My Passion Project
Many of my followers know that I moved to Chatham, Ontario in March of this year. I was unfamiliar with the area, but somehow felt that moving here would be good for me. As I made my way around the city, I noticed a shocking number of obese and morbidly obese people. Now, I don’t need to live in a city full of pretty people, but it disturbs me to see so many people not caring about their health and well being. The North American diet has become quite atrocious over the last 30 or 40 years with the introduction of packaged and processed foods. People are opting for convenience over quality. To make matters worse, we also eat very large quantities of meat and wheat which contribute heavily to the bloated belly problem (no pun intended) and all of the health complications that go with it.
Sirens from 911 calls sound off around town all day long. For a population of just 43,000 or so, that seems a bit ridiculous. I decided to do some asking around to see if other people were seeing what I was seeing. No, it wasn’t my imagination. There is a problem here. I needed statistics, however, so I visited the Statistics Canada website and discovered the following:
· Over 60% of the people in Chatham-Kent are either overweight or obese. In fact, the region has one of the highest rates of obesity in Ontario.
· CK residents have more issues with pain, depression, diabetes, heart disease, and a myriad of other health issues than the provincial average.
· More Chatham-Kent residents die of avoidable health issues than the provincial average.
· CK residents drink more alcohol, smoke more cigarettes, get less exercise and eat fewer fruits and vegetables than the provincial average.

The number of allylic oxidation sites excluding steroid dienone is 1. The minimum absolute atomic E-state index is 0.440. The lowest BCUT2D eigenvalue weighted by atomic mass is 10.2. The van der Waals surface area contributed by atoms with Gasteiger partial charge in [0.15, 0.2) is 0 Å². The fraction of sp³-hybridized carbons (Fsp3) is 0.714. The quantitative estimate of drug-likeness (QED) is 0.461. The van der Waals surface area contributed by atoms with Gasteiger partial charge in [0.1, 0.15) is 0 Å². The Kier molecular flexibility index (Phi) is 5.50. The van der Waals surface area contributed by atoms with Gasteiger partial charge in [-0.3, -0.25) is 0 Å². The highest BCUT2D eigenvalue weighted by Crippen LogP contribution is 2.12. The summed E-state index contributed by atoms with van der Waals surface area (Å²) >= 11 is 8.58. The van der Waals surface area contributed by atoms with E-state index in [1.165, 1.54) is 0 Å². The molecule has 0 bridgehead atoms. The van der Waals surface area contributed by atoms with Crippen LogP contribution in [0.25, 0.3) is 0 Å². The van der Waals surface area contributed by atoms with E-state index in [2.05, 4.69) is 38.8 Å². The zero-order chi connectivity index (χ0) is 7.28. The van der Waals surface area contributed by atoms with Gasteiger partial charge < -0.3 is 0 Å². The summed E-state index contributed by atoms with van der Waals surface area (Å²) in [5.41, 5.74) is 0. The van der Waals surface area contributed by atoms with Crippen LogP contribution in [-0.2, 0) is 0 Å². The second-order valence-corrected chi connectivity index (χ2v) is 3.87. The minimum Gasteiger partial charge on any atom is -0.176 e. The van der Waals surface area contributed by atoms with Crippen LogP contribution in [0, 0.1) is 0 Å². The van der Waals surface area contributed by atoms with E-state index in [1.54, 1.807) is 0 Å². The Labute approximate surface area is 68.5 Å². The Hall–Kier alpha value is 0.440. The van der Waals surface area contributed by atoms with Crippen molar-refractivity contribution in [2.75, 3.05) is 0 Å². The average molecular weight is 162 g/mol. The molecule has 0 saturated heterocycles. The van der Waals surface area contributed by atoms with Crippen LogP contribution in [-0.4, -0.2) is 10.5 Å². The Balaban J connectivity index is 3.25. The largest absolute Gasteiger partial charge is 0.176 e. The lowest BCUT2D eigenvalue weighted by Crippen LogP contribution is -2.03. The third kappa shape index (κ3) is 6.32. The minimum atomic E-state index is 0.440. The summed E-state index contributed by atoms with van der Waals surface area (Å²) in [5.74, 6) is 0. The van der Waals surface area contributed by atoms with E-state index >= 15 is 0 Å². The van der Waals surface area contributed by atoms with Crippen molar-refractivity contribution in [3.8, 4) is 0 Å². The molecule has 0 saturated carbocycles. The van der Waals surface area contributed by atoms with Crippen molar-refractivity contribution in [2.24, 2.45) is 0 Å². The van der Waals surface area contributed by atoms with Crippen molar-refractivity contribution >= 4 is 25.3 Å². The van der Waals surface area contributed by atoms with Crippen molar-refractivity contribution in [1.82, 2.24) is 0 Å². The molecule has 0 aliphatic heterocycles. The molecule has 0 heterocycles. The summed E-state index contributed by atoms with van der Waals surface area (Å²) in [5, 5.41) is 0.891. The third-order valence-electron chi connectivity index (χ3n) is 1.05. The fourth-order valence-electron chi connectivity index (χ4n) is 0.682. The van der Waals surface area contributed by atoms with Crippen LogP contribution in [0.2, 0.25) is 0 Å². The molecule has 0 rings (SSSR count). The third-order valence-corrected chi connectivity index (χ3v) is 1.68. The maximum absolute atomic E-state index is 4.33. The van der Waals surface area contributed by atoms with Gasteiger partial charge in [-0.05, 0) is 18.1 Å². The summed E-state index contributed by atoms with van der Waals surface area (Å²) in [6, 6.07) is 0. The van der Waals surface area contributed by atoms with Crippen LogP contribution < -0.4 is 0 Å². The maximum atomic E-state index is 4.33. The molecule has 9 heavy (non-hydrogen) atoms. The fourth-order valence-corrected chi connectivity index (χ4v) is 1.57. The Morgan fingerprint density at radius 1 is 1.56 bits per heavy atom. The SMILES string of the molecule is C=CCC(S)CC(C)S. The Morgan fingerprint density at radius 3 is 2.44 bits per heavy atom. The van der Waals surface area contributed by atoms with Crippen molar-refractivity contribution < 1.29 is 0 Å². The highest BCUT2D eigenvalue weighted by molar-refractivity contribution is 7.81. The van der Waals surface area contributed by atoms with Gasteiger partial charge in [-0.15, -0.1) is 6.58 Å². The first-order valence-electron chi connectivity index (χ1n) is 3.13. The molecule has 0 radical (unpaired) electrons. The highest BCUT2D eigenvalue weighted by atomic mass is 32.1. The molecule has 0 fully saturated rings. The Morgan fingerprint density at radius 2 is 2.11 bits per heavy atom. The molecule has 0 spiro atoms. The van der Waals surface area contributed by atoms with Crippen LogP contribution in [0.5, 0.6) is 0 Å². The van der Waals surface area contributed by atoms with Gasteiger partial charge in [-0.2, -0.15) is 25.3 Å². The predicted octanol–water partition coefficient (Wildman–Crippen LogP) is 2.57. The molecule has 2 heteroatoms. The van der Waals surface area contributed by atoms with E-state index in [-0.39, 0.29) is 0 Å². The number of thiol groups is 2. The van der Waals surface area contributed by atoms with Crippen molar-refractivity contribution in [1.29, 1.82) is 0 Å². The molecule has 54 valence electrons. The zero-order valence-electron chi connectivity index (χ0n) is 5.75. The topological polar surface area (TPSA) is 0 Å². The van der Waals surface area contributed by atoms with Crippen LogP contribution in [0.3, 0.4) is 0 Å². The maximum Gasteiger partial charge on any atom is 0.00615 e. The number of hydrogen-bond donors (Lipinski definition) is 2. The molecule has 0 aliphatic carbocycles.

· CK residents tend to not value education. We have more people living here who have not finished high school than the provincial average.
· Interestingly, the number of people living at or below the poverty line is pretty much on par with the provincial average.
I preach my message everywhere I go.
One day, someone drinking a sugar and fat laden iced coffee told me that it’s expensive for single parents to buy healthy food. To put it politely, this is false. Fruits and vegetables don’t cost very much at all, unless you are only buying organic food. Buying basic food items, avoiding processed foods and foods laden with sugar will keep your grocery bill down. So will eating the appropriate amount of food for one person. If you eat three times more than you should, then you are spending 3 times more money on groceries than you need to.
To put this into perspective for you, lets look at how meat is consumed around the world. In most countries outside of North America a piece of beef the size of your fist is cut up in very small pieces and feeds an entire family of 4-6 people. In Canada and the US, that one fist sized piece of meat would barely feed a 12 year old. How many KGs or pounds of meat would you put in a stew? How many chicken breasts do you normally eat at dinner time? Most North Americans don’t even know how to cook a vegetarian meal. Dinner is not dinner without meat. Meat consumption is only part of the problem, though.